Assassin Czolgosz Says He Loved President McKinley
Anarchist Plotter and Would-Be Slayer Deems Himself
a Savior of
Mankind—Glories in His Deed and Declares He Is Ready to
Pay the Penalty—Police, It Is Hinted, Are Resorting
to Harsh Measures to Make the Prisoner Tell
What He Knows of Murderous Plot.
IN PERSONAL APPEARANCE ASSASSIN CZOLGOSZ IS HANDSOME.
Buffalo, N. Y., Sept. 11.—Leon Czolgosz
deems himself a savior, and fondly places himself upon a plane equal
to that which the carpenter of Judea occupies in the estimate of
the Christian people of the world. He believes in his doctrine of
blood as do the men and women of Christian faith believe in their
religion, and Czolgosz looks upon himself as a sanctified messenger
sent to bring salvation to all people through the lane of murder,
and speaks of the man he attempted to murder in terms of profoundest
Czolgosz, all reports to the contrary
notwithstanding, is a handsome youth, with a face of exceptional
purity and beauty. He says he is 29 years of age. He looks 21. His
brow is white and his eyes are blue. His mouth has the Cupid curve
as the mouth of a sweet and sensitive girl. He has nothing of the
swaggerer, the braggart, the tough, about him. He is a clean-cut
young man, whose mind on all subjects except that of anarchy, seems
to be wholesome.
This estimate of the man who has thrown
the nation into a panic of grief is made by a high official of Erie
County, from whom information concerning the anarchist conspiracy
against the President is obtained. This official has had exceptional
opportunities of judging the prisoner. He has told of the torture
to which Czolgosz has been subjected by those who believe in applying
the “third degree.” He looks upon the prisoner with horror and loathing,
and yet so vigorous is the treatment to which Czolgosz has been
subjected that, on one occasion, the official protested that it
is America, and not Russia, in which we live.
Says He Loved McKinley.
“I loved President McKinley,”
said Czolgosz to the gentleman who had spoken the first semikind
word he had heard since his arrest.
“‘I have been a constant reader of
the newspapers, and all that I have read of the President has convinced
me that he is a man who is good in all of the small particulars
of human existence. He loved his wife. He was fair to all. He was
kind. McKinley the man, I loved; McKinley the ruler, I hated. Him
I killed and I am glad. McKinley the man I injured, and for that
my hearted is grieved.
“‘I killed the President. I feel that
what I did I was ordained to do, and I do not regret it. I glory
in it, and am willing to pay the penalty. What will they do with
me? What do I care? I thought of all that in advance. I figured
it out and tested my soul. I knew that I was strong enough to suffer
death for my fellow men. It was a life for a life. Mine is ready
when it is called, for I have suffered much already here.’”
And the remarks of the blue-eyed and
white-browed anarchist did not refer to the mental agony which many
believe he must have undergone. He referred to his physical sufferings.
Imagines His Deed Was Noble.
“He is a revelation
to me,” said The Republic’s informant. “He is not of the commonly
accepted type of anarchists. In his wildly distorted mind his horrible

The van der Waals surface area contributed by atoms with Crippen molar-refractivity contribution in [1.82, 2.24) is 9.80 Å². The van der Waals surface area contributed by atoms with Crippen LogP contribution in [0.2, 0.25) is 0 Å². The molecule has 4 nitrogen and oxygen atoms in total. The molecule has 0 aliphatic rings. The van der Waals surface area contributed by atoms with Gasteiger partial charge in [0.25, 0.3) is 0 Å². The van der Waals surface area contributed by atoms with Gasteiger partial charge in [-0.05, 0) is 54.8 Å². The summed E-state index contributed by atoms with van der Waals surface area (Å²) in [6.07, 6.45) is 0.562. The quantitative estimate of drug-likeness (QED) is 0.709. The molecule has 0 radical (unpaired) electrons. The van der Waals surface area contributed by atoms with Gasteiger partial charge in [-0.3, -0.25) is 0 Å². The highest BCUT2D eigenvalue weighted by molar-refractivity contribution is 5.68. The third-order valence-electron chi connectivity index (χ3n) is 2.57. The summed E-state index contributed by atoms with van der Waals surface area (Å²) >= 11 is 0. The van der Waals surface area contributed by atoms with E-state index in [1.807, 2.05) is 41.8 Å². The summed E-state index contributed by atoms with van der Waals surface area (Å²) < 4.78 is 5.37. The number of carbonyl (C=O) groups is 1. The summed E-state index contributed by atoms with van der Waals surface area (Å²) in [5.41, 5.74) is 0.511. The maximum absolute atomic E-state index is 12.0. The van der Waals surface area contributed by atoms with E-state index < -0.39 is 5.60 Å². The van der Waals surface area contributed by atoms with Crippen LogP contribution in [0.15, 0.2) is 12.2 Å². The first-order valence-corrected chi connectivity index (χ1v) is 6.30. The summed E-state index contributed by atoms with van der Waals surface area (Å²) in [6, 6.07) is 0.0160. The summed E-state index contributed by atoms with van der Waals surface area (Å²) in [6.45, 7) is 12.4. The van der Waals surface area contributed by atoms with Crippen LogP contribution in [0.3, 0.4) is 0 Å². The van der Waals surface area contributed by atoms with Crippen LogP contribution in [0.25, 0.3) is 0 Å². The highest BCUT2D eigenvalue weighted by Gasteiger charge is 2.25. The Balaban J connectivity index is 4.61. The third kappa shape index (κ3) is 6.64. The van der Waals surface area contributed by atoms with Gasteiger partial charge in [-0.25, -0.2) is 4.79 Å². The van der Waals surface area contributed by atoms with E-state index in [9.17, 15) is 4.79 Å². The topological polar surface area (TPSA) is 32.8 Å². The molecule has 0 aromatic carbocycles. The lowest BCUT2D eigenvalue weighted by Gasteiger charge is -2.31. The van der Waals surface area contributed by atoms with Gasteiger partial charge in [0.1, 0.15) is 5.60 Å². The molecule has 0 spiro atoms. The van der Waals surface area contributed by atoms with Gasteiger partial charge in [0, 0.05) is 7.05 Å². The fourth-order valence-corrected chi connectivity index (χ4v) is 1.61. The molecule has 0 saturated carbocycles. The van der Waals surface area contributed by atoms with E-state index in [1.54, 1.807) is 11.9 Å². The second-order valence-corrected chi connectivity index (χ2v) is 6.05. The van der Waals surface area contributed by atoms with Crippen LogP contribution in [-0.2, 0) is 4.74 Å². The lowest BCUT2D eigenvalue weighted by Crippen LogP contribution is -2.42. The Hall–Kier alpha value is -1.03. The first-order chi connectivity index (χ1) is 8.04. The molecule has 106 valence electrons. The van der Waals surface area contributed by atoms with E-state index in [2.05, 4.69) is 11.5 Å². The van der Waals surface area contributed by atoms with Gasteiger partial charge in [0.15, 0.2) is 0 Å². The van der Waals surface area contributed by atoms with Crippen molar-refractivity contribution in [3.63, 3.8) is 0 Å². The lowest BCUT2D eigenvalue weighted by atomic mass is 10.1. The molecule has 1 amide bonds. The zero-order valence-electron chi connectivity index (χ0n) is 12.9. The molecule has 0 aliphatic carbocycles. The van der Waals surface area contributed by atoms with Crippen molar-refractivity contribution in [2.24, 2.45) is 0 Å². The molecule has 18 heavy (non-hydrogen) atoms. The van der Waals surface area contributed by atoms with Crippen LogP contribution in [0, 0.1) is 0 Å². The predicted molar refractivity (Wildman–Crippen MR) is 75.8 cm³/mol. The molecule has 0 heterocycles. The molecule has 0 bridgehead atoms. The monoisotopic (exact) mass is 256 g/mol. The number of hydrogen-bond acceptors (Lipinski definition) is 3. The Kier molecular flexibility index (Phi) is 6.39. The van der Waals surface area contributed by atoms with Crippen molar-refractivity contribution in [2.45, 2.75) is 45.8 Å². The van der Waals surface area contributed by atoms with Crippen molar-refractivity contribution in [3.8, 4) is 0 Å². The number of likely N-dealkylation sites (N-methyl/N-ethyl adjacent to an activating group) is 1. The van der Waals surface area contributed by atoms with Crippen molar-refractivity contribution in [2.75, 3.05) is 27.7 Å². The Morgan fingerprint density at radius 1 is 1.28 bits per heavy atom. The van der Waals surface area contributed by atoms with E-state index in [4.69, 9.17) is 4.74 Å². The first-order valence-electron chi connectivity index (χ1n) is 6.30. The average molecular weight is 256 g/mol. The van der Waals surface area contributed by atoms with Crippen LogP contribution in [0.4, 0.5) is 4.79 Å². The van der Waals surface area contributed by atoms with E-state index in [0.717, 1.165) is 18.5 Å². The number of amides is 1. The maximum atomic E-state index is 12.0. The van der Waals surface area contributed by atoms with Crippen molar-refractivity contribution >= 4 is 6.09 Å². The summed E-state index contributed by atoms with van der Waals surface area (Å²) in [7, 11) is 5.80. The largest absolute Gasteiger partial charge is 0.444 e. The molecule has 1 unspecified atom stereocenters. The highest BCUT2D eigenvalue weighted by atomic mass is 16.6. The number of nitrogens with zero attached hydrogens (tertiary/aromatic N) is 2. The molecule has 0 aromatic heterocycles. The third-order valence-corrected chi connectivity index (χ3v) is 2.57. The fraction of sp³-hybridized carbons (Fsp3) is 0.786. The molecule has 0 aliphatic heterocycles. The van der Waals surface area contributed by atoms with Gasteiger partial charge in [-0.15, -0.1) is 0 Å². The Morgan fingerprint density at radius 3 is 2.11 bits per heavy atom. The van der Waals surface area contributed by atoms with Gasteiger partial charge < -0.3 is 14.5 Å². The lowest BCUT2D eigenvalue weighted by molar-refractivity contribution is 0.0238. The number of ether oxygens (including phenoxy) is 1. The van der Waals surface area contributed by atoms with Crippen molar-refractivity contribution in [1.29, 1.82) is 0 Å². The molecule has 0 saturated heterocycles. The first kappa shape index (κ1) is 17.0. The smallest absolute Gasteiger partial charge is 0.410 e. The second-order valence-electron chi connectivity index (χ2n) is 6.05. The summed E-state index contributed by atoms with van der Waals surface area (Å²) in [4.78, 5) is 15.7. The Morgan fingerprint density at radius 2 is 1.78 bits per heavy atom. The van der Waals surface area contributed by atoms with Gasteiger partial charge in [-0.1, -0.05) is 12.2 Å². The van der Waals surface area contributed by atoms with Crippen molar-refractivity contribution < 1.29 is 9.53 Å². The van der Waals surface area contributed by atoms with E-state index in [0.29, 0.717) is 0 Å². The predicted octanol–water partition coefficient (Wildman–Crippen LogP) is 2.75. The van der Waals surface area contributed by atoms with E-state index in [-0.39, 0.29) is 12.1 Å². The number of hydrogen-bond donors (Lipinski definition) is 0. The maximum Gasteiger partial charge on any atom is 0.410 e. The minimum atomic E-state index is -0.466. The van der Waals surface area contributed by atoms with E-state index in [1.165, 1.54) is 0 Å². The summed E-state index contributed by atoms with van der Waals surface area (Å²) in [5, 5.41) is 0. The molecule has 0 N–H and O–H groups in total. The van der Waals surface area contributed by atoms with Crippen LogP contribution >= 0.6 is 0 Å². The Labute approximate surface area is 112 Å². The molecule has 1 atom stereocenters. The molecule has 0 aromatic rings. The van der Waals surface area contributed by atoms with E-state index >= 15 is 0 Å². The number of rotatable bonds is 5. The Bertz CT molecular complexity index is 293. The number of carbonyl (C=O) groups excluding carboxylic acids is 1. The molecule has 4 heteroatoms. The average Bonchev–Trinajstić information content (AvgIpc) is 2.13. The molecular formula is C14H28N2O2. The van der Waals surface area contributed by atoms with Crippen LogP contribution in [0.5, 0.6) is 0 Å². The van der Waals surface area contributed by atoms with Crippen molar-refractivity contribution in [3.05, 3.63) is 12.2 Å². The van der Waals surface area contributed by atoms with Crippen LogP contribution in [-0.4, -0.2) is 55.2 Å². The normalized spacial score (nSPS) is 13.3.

deed is as noble and glorious as were the deeds of the Savior. The
wretch feels to-day that he is a Messiah of the common people. He
thinks that he has made a great stride in raising the bar of inequality
and making all men equal, feeling, poor fool, that equality means
nothing more nor less than an equal division and possession of wealth.
“When last I saw him I heard him strongly
declare that he was alone in the plot to kill the President.
“‘I figured for days and weeks how
to do it,’ said he. ‘I waited for an opportunity, and when it came
I was so well drilled with myself that I knew it would not and could
not fail. I wrapped the revolver in my handkerchief and shot him
when he reached out his hand to me.’
“‘I killed him’—here the fellow stopped
a moment and a tear fell.
“‘You are sorry that you shot him?’
“‘I am proud and happy that I killed
him,’ said the youth, who now believes that the President is dead.
“‘That is, I am happy that I killed
the ruler of this cursed nation. But it makes me sad to think that
in doing that I was forced to kill Mr. McKinley. He was good. I
loved him. He was a noble man. He was a loving husband, a good friend,
but he was the creature who was placed in a position to torture
and drag down his fellow-man. I grieve for the death of the good
man, McKinley. I glory and feel happiness unsurpassed in the death
of the ruler. McKinley, the autocrat, who put his iron heel upon
the necks of the suffering millions of America. I killed him.’
Smiles as He Boasts of Shooting.
“There was a smile,
not the savage smile of a beast, but the smile of a martyr, on the
face of the young wretch, whose mind has been distorted by the incendiary
teachings of older anarchists.
“‘For that I am glad, and I am willing
to pay. I did not want to run away. I did not try to escape. I was
willing to give my life for his, for that tribute may bring about
that which we all want—equality— that is what we pray and fight
and die for. My life may be the forfeit. Let them come and take
it when they wish.’
“It’s hard for the police to believe
that the fellow may be sincere,” said this gentleman. “It was hard
for me; yet I have no sympathy with the beliefs or teachings that
are opposed to the teachings of centuries.
“This wretch is sincere, however,
and he should die for his sincerity. But the police believe that
he is constantly lying to them on trivial points, and when he has
failed to tell things that they wished him to tell he has received
the third degree in rapid and thorough style. He has been treated
brutally in a number of instances, but as yet, has not broken down,
and it may be days before they shatter his will and make him say
what they wish to have him say.”